Is there a way to make setw and setfill pad the end of a string instead of the front?

I have a situation where I'm printing something like this.

 CONSTANT TEXT variablesizeName1 .....:number1 

 CONSTANT TEXT varsizeName2 ..........:number2

I want to add a variable amount of '.' to the end of

"CONSTANT TEXT variablesizeName#" so I can make ":number#" line up on the screen.

Note: I have an array of "variablesizeName#" so I know the widest case.


Should I do it manually by setting setw like this

for( int x= 0; x < ARRAYSIZE; x++)
string temp = string("CONSTANT TEXT ")+variabletext[x];
cout <<  temp;
cout << setw(MAXWIDTH - temp.length) << setfill('.') <<":";
cout << Number<<"\n";

I guess this would do the job but it feels kind of clunky.



You can use manipulators std::left, std::right, and std::internal to choose where the fill characters go.

For your specific case, something like this could do:

#include <iostream>
#include <iomanip>
#include <string>

const char* C_TEXT = "Constant text ";
const size_t MAXWIDTH = 10;

void print(const std::string& var_text, int num)
    std::cout << C_TEXT
              // align output to left, fill goes to right
              << std::left << std::setw(MAXWIDTH) << std::setfill('.')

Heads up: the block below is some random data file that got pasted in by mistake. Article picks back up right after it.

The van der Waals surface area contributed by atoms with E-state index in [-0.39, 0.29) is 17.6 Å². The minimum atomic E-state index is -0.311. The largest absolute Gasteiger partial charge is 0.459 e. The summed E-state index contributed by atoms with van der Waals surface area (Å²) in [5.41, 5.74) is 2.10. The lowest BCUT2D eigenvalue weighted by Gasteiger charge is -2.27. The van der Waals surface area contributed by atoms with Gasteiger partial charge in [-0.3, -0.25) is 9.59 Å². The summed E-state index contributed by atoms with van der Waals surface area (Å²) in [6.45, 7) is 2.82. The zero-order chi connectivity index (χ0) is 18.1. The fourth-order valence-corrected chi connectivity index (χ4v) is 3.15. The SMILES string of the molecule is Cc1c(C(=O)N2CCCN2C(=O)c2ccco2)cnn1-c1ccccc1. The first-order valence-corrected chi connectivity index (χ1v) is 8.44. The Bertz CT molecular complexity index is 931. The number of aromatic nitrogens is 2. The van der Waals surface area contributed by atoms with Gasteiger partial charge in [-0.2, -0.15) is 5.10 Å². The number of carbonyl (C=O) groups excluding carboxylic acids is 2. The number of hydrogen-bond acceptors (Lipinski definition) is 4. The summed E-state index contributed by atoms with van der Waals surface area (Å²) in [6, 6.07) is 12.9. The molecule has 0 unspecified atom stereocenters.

<< var_text << ": " << num << '\n';

int main()
    print("1234567890", 42);
    print("12345", 101);


Constant text 1234567890: 42
Constant text 12345.....: 101

EDIT: As mentioned in the link, std::internal works only with integer, floating point and monetary output. For example with negative integers, it'll insert fill characters between negative sign and left-most digit.


int32_t i = -1;
std::cout << std::internal
          << std::setfill('0')
          << std::setw(11)  // max 10 digits + negative sign
          << i << '\n';
i = -123;
std::cout << std::internal
          << std::setfill('0')
          << std::setw(11)
          << i;

will output

  • Awesome. As a follow up to your answer, how does std::internal work? – Dan Aug 23 '12 at 19:50
  • @Dan I updated the answer. Hope it helps. – jrok Aug 23 '12 at 20:51

Something like:

cout << left << setw(MAXWIDTH) << setfill('.') << temp << ':' << Number << endl;

Produces something like:

#include <iostream>
#include <iomanip>

int main()
      << std::setiosflags(std::ios::left) // left align this section
      << std::setw(30)                    // within a max of 30 characters
      << std::setfill('.')                // fill with .
      << "Hello World!"
      << "\n";

Hello World!..................

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